Which, by some accounts, might be assent to those assertions. So, Be, do you have any intention of using the “atheism is racist dominionism” argument again, now that you’ve been shown severally why it’s fundamentally wrong?

  19. says

    But Jason, seriously, I don’t think you understand just how insulting what he just said is. It’s not JUST straw-manning me, or failing to understand my point. He just accused me of one of the things I have most dilligently, consistently and fiercely fought against, and positioned myself against, often at considerable risk and cost to myself. I am fighting tooth and fucking nail, every single day, for the right of people to define their own gender and not have it externally or coercively defined. And I sacrifice a lot for the fight. And he just accused me of doing EXACTLY what I’ve been working so hard against. He’s not just missing the point. He’s spitting on everything I stand for. I thought his “I’m going to speak for the poor defenseless trans people who need religion!” thing, while not being exposed to the actual daily risk of violence most trans women face, was insulting, but straw-manning me as an arbiter of what counts as “trans enough” is one of the most insulting things I have EVER been accused of on the internet. I can shrug off accusations of being really a man, or being a feminazi bitch, or an “imperialistic” / “angry” new atheist, or the PC thought police, or “overthinking” things, or “tl:dr”, or whatever the fuck… that’s exhausting, but it’s just internet noise. But having my fundamental values and principles attacked like that, by someone who has COMPLETELY AND TOTALLY missed the point of everything I do and why? Who insults the very core of my values and work? Insults why I’m putting myself through all this shit in the first place? That gets me genuinely angry. Like really, actually angry. In a way that internet stuff almost never does. If he said that to me in person, I honestly would’ve thrown my drink in his face, or slapped him, or some other kind of unthinking retaliation, because THAT is the degree to which it is insulting.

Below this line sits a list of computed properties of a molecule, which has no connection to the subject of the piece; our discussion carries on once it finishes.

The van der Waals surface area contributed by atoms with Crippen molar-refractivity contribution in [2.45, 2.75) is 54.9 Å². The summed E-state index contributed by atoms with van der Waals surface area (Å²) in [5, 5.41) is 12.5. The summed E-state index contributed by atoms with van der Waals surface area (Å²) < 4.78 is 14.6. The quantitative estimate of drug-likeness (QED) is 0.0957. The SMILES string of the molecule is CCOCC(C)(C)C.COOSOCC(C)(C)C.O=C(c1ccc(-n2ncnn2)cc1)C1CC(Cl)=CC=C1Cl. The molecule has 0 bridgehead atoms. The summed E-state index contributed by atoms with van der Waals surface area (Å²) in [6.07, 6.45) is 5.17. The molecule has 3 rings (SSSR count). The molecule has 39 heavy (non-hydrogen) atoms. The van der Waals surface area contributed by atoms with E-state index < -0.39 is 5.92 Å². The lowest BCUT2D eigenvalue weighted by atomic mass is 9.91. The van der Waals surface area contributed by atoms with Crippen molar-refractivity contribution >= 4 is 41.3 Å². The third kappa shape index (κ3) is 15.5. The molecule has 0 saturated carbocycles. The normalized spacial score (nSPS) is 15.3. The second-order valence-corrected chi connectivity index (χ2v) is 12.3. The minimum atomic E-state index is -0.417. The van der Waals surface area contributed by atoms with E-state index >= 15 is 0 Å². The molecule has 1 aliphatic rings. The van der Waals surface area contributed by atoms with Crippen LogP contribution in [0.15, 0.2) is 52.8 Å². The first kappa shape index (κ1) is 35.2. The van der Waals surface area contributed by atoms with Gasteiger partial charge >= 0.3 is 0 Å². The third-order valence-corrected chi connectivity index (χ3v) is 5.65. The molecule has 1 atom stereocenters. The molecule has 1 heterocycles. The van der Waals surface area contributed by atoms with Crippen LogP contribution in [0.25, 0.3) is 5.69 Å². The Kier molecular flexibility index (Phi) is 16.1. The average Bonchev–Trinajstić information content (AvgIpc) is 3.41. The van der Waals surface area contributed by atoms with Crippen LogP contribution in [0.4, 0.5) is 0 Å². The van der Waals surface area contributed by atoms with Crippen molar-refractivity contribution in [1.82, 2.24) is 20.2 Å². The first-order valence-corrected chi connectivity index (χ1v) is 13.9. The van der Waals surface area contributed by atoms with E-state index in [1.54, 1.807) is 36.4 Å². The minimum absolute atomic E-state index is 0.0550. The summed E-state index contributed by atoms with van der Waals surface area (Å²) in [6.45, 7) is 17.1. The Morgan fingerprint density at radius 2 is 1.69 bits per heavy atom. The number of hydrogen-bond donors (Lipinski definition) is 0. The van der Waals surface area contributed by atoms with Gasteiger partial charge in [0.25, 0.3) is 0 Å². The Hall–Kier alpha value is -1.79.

Honestly, I’ve never ever been as pissed off and disgusted with another blogger since I began doing this kind of work as I am now.

    I’m never again going to utter another word in Be’s defense, nor consider him a reasonable thinker whatsoever. He goes WAY beyond just straw-manning, misreading and misrepresenting. He goes beyond it and crosses several dozen lines of human decency in the process.

  20. says

    I agree that he’s done all of these absolutely vile and grievous injuries to you, Natalie, and while I don’t understand the full scope of it, I certainly get an idea at least from what you’ve written here. I’m sorry to have hosted this discussion, because I respect you enough that I’m feeling partly responsible for what he’s said.

    I do still think he’s willing to cross all these lines because we’re off-script, though. I hope it illustrates for all involved just how odious Be Scofield is.

  21. says

    No, you don’t need to worry about Jason. It’s not your fault, and I appreciate you making this post. It was definitely nice that you, Chris and Ophelia posted rebuttals so that I didn’t need to. This has nothing to do with you, and everything to do with just how quick Be is to project the most horrible things onto people, and utterly fail to get his perceptions to match up with the realities of what people are actually saying, and actually working towards, and actually believe. And how quick he is to extrapolate from his loathsome projections the most horribly insulting accusations, without ever taking a moment to pause and reflect on whether those accusations are accurate, and how insulting they may be. How quick he is to make these terrible assumptions about people and never doing the work to actually read their blogs, and understand their positions. How he accuses even the most marginalized of voices within our community of being “privileged” if they don’t agree with his values (which have far more social power backing them up, as it happens).